Introduced Version House Bill 3115 History

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Key: Green = existing Code. Red = new code to be enacted

FISCAL NOTEWEST virginia legislature

2021 regular session


House Bill 3115

By Delegates Thompson, Walker, Barach, Griffith, Zukoff and Young

[Introduced March 12, 2021; Referred to the Committee on Workforce Development then Finance]

A BILL to amend the Code of West Virginia, 1931, as amended, by adding thereto a new article, designated §21-5I-1, §21-5I-2, §21-5I-3, §21-5I-4, §21-5I-5, §21-5I-6, §21-5I-7, §21-5I-8, §21-5I-9, and §21-5I-10, all relating to requiring earned paid sick leave for all employees; making findings and declaring policy; defining terms; specifying conditions for use of earned paid leave; establishing minimum standards for accrual of earned paid sick leave and retention of accrued leave hours; allowing employers to require documentation of illness or care; requiring employers to develop policies; providing for banking of donation and banking of unused leave; providing for conversion of unused paid sick leave into other benefits; allowing for more generous policies; declaring that this article is not to supersede or prevent the application of other laws regarding leave and benefits; specifying an effective date; and prohibiting discrimination or reprisals.

Be it enacted by the Legislature of West Virginia:


§21-5I-1. Legislative findings and policy.

The Legislature finds that a healthy workforce is an essential component of a productive workplace and economy, failure to accommodate for the absence of employees due to disease or other illness can lead to significant interruption of business and productivity, and workers in this state should not be forced to choose between continued employment and caring for themselves and their families. Workers should not be subject to potential infection and illness because their coworkers are compelled to show up at work when they may be ill.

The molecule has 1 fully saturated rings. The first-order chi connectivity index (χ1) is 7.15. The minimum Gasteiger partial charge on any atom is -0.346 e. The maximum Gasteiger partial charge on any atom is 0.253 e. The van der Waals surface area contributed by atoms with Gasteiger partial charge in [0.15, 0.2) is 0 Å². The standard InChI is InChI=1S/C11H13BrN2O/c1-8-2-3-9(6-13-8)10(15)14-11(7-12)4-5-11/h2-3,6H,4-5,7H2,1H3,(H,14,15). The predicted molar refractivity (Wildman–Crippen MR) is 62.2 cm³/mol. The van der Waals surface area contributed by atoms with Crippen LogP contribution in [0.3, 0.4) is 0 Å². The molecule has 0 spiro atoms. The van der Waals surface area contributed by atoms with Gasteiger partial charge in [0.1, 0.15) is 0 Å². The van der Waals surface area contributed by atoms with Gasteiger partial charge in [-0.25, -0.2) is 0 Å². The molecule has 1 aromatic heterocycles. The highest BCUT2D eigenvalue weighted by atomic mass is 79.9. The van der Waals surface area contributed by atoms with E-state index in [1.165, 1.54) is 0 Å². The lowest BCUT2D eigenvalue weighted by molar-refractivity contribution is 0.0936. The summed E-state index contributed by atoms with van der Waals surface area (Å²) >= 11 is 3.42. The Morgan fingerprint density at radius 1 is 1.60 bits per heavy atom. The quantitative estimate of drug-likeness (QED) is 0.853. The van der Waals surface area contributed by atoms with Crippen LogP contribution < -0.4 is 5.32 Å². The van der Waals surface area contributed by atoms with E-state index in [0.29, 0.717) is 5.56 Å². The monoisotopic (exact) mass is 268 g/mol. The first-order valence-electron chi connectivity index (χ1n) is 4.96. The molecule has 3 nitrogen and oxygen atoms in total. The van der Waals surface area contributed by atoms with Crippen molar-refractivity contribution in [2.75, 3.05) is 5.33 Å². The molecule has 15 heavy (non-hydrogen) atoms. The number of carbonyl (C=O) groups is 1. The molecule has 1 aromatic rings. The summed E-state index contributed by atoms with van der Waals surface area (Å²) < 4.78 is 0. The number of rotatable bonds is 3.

Through reasonable and responsible policies, employers can play a key role in preventing and slowing the spread of diseases in the workplace and preventing the interruption of business due to the prevalence of illness. By providing adequate time for an employee to attend to his or her health, employers foster a safer and more conducive work environment.

§21-5I-2. Definitions.

As used in this article:

“Family member” means the spouse or domestic partner of the employee, the biological, adoptive, or foster parent or child of the employee, stepparent, legal guardian, grandparent or grandchild of the employee, a person with whom the employee was or is in a relationship in loco parentis, or a biological, foster, stepparent or adoptive parent or legal guardian of an employee’s spouse or domestic partner, or a person who stood in loco parentis when the employee’s spouse or domestic partner was a minor child;

“Earned paid sick leave” means time that is compensated at the same hourly rate as the employee normally earns during hours worked and is provided by an employer to an employee for the purposes described in §21-5I-4 of this code.